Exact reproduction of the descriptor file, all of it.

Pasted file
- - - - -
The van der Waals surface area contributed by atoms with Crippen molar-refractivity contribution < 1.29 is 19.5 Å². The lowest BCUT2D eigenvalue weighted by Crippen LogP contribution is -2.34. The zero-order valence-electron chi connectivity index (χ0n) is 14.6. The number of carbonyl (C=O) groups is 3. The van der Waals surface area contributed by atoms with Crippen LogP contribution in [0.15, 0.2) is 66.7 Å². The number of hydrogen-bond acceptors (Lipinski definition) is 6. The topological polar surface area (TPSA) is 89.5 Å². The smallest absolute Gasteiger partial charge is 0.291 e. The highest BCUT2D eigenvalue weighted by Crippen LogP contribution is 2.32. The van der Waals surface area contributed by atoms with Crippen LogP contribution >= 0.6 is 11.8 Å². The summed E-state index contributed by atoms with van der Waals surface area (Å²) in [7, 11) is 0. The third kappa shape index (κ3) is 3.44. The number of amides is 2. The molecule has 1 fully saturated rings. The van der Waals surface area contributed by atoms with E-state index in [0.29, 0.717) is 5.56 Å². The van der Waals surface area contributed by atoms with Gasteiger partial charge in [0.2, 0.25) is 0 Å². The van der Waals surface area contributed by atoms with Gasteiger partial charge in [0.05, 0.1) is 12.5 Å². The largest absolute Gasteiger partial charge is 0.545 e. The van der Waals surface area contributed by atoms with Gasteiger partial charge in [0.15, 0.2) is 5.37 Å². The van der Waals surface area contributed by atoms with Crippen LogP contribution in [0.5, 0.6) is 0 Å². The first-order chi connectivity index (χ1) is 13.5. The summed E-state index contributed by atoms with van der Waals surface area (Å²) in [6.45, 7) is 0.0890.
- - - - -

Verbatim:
The van der Waals surface area contributed by atoms with Crippen molar-refractivity contribution < 1.29 is 19.5 Å². The lowest BCUT2D eigenvalue weighted by Crippen LogP contribution is -2.34. The zero-order valence-electron chi connectivity index (χ0n) is 14.6. The number of carbonyl (C=O) groups is 3. The van der Waals surface area contributed by atoms with Crippen LogP contribution in [0.15, 0.2) is 66.7 Å². The number of hydrogen-bond acceptors (Lipinski definition) is 6. The topological polar surface area (TPSA) is 89.5 Å². The smallest absolute Gasteiger partial charge is 0.291 e. The highest BCUT2D eigenvalue weighted by Crippen LogP contribution is 2.32. The van der Waals surface area contributed by atoms with Crippen LogP contribution >= 0.6 is 11.8 Å². The summed E-state index contributed by atoms with van der Waals surface area (Å²) in [7, 11) is 0. The third kappa shape index (κ3) is 3.44. The number of amides is 2. The molecule has 1 fully saturated rings. The van der Waals surface area contributed by atoms with E-state index in [0.29, 0.717) is 5.56 Å². The van der Waals surface area contributed by atoms with Gasteiger partial charge in [0.2, 0.25) is 0 Å². The van der Waals surface area contributed by atoms with Gasteiger partial charge in [0.05, 0.1) is 12.5 Å². The largest absolute Gasteiger partial charge is 0.545 e. The van der Waals surface area contributed by atoms with Gasteiger partial charge in [0.15, 0.2) is 5.37 Å². The van der Waals surface area contributed by atoms with Crippen LogP contribution in [0.5, 0.6) is 0 Å². The first-order chi connectivity index (χ1) is 13.5. The summed E-state index contributed by atoms with van der Waals surface area (Å²) in [6.45, 7) is 0.0890.